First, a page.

Page hangers are a relic of the Victorian three-deck novel that was delivered in monthly installments. Each installment ended with a little advertisement for the next one. How ever would our hero escape from that flooded cellar and those hungry red-eyed rats? Yet even today they are a fixture in best-selling suspense novels.
Mistresses of melodrama Kathy Reichs and Patricia Cornwell use so many page hangers - around three per scene - that they must pluck them out of a database.
Not every novel calls for hangers, of course, but the ploy is useful when the scene shifts into a different point of view or sub plot. It buys the author time. We’ll put up with a lot of digression if we're sure that the mystery posed by the page hanger will soon be resolved.
1. The seamless transition
This is not so much a hanger as a link between sub-plots. One character sets the scene, suspensefully, for another character to appear. S/he then introduces a further plot thread.
‘“Uh, huh, look who’s coming.”
“I thought Bill was on holiday.”
“Never trust good news.”
The man who entered looked like a bank vault, but was not as pretty.’
At once, Bill is on the set and characterized as a Bad Guy. The transition is seamless. We can look forward to a new episode, filled with conflict.
2. The blatant hanger
‘If only I had known!’ Today this long-whiskered hanger is best reserved for children’s stories where its young audience might still find it thrilling. It’s also risky. It throws the reader out of the time line.
‘I kissed her hand. I waved her goodbye. I could not have known that it was the last time I would ever see her.’
Indeed, how does the narrator know it, unless the entire story is related from some perspective in the future? The reader will be confused if we haven’t made that perspective clear at the start.
3. The helpful environment
Any element in a scene set can be given a symbolic meaning to hint, in the last paragraph, at interesting things to come. Typically, this foreshadowing is ominous:
‘The clock began its relentless tick to midnight.’
But it doesn’t have to be:
‘The sun emerged at last. It was going to be a perfect day.’
4. The rhetorical question
Highlight any intriguing question - it need not be integral to the plot - and let the narrator ask that question of themselves or others.
‘What could be so odd about a luxury villa on sale at a distress price that nobody would even inspect it, let alone buy it?’
What, indeed? The reader lusts to know.
5. Foreghosting by dialogue
‘Foreghosting’ is a subtle form of foreshadowing. In this case, a character might sound a warning or make a cryptic prophecy.
‘“I'll tell you one thing. You’re not going to like what you find in that room.”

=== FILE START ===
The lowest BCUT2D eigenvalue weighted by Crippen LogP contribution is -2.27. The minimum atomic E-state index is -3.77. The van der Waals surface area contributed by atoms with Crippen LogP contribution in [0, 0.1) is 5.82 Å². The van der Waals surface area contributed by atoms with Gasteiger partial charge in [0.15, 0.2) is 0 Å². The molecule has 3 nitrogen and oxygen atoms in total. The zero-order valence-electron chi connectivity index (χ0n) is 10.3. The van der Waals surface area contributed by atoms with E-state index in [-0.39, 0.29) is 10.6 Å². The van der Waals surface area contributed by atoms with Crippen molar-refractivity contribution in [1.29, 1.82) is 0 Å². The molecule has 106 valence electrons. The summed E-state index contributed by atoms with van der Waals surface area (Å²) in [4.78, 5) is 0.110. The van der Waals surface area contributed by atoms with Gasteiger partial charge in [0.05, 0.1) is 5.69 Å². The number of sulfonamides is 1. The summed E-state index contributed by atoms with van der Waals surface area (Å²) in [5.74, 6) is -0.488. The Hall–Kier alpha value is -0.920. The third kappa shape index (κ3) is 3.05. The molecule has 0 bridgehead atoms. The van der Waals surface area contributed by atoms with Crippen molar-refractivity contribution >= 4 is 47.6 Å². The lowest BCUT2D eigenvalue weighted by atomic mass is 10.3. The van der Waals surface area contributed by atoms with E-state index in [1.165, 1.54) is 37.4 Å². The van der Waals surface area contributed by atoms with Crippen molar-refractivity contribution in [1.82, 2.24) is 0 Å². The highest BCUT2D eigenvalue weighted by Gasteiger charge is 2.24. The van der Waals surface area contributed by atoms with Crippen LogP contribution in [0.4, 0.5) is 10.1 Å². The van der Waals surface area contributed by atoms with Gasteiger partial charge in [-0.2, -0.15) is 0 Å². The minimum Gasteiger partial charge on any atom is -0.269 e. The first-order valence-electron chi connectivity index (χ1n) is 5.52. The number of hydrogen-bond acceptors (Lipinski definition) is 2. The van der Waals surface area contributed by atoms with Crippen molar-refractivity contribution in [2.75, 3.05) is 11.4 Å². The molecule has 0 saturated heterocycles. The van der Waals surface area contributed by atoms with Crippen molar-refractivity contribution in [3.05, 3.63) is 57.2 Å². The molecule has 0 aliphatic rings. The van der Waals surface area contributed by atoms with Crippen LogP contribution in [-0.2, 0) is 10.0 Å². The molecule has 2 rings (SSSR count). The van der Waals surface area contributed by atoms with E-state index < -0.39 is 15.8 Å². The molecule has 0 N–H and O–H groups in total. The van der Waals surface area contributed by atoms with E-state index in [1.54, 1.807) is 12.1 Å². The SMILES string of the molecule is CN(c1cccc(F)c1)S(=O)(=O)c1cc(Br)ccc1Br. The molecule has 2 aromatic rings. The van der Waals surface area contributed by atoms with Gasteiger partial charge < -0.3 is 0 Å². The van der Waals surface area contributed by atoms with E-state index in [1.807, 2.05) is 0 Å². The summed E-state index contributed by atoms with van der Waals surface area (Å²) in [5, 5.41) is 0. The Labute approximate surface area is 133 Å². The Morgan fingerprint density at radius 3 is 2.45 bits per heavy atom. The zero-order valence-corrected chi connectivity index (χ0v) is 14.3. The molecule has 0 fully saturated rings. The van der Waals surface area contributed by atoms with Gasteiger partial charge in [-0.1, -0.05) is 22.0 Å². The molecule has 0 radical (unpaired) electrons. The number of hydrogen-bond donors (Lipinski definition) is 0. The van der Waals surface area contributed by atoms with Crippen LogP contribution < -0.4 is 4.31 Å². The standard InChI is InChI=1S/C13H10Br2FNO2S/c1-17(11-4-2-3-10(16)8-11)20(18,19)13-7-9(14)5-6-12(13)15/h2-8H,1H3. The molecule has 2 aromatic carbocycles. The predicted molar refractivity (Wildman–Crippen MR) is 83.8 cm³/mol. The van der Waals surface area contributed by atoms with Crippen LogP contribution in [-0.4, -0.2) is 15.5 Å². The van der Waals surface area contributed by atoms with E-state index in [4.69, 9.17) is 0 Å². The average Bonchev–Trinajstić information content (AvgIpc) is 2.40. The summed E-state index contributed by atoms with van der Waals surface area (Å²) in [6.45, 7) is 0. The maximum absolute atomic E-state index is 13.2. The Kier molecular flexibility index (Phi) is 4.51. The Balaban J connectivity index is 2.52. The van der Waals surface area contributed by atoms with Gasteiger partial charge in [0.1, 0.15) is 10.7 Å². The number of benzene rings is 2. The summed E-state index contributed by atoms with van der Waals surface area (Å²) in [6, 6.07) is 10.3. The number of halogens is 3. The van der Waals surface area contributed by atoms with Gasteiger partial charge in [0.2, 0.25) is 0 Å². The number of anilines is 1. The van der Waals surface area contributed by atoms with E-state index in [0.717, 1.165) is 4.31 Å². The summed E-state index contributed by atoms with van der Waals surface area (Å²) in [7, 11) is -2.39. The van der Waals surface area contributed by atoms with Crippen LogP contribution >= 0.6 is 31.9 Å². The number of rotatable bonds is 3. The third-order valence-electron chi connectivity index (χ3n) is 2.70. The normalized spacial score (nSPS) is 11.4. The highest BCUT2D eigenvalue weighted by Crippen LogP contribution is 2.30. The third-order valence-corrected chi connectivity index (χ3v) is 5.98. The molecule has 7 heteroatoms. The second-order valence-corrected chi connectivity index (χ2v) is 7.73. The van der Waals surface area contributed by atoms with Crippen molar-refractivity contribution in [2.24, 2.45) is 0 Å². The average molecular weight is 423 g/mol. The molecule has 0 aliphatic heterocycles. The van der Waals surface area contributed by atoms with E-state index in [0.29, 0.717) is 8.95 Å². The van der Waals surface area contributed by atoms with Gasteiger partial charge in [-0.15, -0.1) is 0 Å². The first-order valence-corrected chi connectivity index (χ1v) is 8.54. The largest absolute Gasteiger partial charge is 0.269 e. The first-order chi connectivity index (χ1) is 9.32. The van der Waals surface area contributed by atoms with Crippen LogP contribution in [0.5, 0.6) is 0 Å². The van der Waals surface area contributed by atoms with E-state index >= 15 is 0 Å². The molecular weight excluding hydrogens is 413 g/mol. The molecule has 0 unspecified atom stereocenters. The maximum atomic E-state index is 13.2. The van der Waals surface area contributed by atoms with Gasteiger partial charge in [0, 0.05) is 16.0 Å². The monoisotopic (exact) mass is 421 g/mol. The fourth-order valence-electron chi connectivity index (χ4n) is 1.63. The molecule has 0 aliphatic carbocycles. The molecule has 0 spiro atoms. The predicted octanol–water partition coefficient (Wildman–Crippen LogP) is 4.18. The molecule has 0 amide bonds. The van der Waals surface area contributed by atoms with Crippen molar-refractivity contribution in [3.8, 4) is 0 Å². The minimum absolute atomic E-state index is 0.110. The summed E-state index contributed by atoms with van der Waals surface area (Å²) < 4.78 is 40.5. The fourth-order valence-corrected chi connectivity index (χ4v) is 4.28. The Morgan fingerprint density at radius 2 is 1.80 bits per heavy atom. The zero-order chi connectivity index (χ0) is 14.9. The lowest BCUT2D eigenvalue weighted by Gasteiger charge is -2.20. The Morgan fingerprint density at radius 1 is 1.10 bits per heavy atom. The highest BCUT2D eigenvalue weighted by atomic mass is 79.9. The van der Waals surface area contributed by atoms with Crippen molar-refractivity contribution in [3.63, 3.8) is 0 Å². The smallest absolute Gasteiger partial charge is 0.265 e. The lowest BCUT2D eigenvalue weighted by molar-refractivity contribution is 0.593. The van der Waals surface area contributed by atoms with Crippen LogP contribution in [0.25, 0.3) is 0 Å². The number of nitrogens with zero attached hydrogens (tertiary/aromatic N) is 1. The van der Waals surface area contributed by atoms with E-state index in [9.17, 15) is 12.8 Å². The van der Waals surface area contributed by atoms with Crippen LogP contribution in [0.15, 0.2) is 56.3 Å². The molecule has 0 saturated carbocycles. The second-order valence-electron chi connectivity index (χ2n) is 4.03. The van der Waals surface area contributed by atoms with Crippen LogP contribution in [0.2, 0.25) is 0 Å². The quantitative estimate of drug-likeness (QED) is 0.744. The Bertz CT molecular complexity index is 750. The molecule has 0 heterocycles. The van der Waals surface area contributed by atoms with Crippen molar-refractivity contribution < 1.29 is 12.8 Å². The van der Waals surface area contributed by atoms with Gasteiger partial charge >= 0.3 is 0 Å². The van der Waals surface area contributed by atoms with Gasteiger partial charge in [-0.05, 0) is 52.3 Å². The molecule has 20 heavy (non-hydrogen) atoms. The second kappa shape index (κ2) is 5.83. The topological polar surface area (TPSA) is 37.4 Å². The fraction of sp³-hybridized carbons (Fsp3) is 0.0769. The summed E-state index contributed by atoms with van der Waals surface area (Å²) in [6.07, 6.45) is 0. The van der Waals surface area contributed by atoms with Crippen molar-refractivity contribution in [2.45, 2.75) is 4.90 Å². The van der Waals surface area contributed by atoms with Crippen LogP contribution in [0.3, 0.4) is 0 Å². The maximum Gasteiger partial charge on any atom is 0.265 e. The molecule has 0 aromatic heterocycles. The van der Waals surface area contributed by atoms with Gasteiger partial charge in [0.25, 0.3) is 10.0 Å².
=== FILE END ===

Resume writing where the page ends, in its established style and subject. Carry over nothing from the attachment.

What’s in that room? We’ll have to wait a few pages to find out.
6. The reader knows more than the character does
In any story, the reader usually knows more than the characters do. We have a wider perspective. So we shiver if a scene ends:
‘“Don’t go on Morder Fell at night, master Brown. It changes in odd ways after dark.”
Changes? I laughed. I was a seasoned fell walker and I had no patience with the superstitions of the village.’
We enjoy the bumptious ignorance of master Brown. We know, simply from the context of the story, that he will soon meet a dreadful fate on Morder Fell...
7. The 'Perils of Pauline' page hanger
When tension mounts, you can introduce a temporary pause just before the climax by dropping in variations of these all-purpose hangers - then inserting a double carriage return:
‘I thought the day could get no worse. I was wrong.’
‘I looked where he pointed and my world fell apart.’
'His next words sent ice up my spine.'
'Suddenly, she felt very afraid/lost her appetite/the day seemed very cold...'
Of course, if you overdo such hangers your character is going to appear permanently on the edge of a nervous breakdown. Ration them to one per 20 pages!
Should we use page hangers?
The trick is to vary our page hangers so creatively that the reader doesn’t notice them. Otherwise, they’re counterproductive. ‘Here comes another hanger,’ our reader will sigh. And they’ll put our story down.
What page hangers do you enjoy reading - or writing? Which do you think are the most effective? Add a comment and share your thoughts.
Dr John Yeoman, PhD Creative Writing, judges the Writers’ Village story competition and is a tutor in creative writing at a UK university. He has been a successful commercial author for 42 years. A wealth of further ideas for writing fiction that sells can be found in his free 14-part story course at: Writers-Village.org/Academy-intro